No Food Left Behind

ADDITIONAL CONTRIBUTORS Michele Bacigalupo

By Michele Bacigalupo

Photos and images courtesy of James Darling, FareShare.

There is no valid reason as to why food should ever go to waste, especially when we think about how many people suffer from hunger and malnutrition. Globally, almost 805 million people experience symptoms of severe hunger everyday. That means that one out of every nine people does not have enough food on their plate.

In the UK alone, good food for roughly 800 million meals is wasted each year in the food industry. This is “surplus food,” i.e. food that cannot be sold anymore but is perfectly fit for consumption and within its “use by” or “best before” date. Food becomes surplus for a variety of reasons such as incorrect labeling, short shelf-life, or problems with overstock. Meanwhile, such wasted food could be used to help feed the 5.8 million people in the UK who live in a state of deep poverty.

FareShare, a UK-based charity that fights against hunger and food waste, currently provides over 13.2 million meals to people from sources of “hidden food.”

Maria Olesen, Marketing and Communications Manager at FareShare, tells BTR, “The food we rescue is used by charities and community groups to provide nutritious meals to vulnerable people. If it didn’t come to us, it would be wasted; it might end up in landfill or anaerobic digestion or animal feed. Some of these solutions are much greener than landfill, but we are working hard to ensure that good food should always go to people first.”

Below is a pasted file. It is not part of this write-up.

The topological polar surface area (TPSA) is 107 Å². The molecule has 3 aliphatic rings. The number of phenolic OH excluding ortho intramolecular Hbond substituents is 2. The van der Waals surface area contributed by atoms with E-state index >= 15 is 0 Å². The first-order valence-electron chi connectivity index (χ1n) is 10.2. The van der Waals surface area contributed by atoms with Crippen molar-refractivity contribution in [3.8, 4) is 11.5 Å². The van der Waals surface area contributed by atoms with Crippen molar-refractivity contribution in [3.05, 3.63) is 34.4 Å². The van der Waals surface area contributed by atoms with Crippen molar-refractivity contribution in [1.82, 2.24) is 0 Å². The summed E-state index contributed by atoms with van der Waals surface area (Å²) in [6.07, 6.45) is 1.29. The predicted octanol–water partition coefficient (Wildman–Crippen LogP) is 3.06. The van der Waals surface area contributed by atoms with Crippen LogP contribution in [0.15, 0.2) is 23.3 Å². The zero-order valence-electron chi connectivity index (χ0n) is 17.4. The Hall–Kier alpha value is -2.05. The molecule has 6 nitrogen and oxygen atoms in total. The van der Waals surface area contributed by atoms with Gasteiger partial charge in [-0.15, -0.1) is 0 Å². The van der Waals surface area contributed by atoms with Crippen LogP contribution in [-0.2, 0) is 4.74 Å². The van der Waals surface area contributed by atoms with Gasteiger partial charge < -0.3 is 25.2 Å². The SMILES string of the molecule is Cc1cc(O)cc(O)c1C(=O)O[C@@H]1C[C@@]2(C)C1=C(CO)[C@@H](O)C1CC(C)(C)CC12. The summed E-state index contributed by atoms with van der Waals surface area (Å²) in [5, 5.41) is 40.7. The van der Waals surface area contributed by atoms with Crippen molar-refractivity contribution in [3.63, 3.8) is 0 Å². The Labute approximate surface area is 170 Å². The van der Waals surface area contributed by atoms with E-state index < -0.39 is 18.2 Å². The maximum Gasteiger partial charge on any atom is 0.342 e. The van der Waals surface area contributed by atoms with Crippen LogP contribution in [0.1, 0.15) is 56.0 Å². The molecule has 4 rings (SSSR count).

When asked about FareShare’s methods for bringing acquired food to people in need, Olesen said, “We rely on an army of volunteers throughout our 20 regional centres to sort the food and prepare orders.”

The process of transferring the food to the charities requires an enormous amount of effort on the part of the volunteers.


“Every day, a group of volunteers in our warehouses load our refrigerated vans and deliver the food to charities and community projects. These may include breakfast clubs, luncheon clubs for older people, women’s refuges, hostels, and shelters. The organizations predominantly cook the food on-site and turn it into nutritious meals for beneficiaries.“

“By working with this network of grassroot organisations, we ensure that the food goes where it’s needed most. We save our charities money, which can then be reinvested into support services to help get people back on their feet.”

The fight to end hunger and food waste is one that requires precise strategic planning and continuous development.

As for what FareShare has planned for the future, Olesen says, “We are introducing collection services both from our existing depots and from remote satellites that will be established in areas we currently don’t reach.”

According to Olesen, in 2014 FareShare provided food to more than 1,700 community organizations and charities, which went toward 13.2 million meals.

“We see more and more charities coming to us for food. Our biggest challenge is securing more food to meet this increased demand,” Olesen explains. “We’ll continue to work hard to target the food industry to get more food partners on board. We need to ensure that the food industry continues to see us as a key partner in the management of their surplus food.”

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